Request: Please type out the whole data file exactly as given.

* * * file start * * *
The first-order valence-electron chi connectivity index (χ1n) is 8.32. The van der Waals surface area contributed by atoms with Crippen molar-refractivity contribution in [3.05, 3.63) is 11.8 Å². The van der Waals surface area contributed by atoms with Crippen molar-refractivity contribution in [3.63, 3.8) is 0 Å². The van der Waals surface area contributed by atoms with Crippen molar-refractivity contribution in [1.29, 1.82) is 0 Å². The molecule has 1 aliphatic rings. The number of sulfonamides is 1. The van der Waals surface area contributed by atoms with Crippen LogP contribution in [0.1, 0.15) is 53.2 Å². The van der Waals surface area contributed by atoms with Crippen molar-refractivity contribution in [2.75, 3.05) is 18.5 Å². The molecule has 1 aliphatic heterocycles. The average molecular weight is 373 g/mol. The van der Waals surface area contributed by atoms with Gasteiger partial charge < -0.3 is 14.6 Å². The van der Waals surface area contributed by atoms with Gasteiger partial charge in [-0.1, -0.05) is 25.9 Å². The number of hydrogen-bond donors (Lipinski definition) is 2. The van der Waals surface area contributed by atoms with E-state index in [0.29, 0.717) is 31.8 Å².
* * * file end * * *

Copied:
The first-order valence-electron chi connectivity index (χ1n) is 8.32. The van der Waals surface area contributed by atoms with Crippen molar-refractivity contribution in [3.05, 3.63) is 11.8 Å². The van der Waals surface area contributed by atoms with Crippen molar-refractivity contribution in [3.63, 3.8) is 0 Å². The van der Waals surface area contributed by atoms with Crippen molar-refractivity contribution in [1.29, 1.82) is 0 Å². The molecule has 1 aliphatic rings. The number of sulfonamides is 1. The van der Waals surface area contributed by atoms with Crippen LogP contribution in [0.1, 0.15) is 53.2 Å². The van der Waals surface area contributed by atoms with Crippen molar-refractivity contribution in [2.75, 3.05) is 18.5 Å². The molecule has 1 aliphatic heterocycles. The average molecular weight is 373 g/mol. The van der Waals surface area contributed by atoms with Gasteiger partial charge < -0.3 is 14.6 Å². The van der Waals surface area contributed by atoms with Gasteiger partial charge in [-0.1, -0.05) is 25.9 Å². The number of hydrogen-bond donors (Lipinski definition) is 2. The van der Waals surface area contributed by atoms with E-state index in [0.29, 0.717) is 31.8 Å².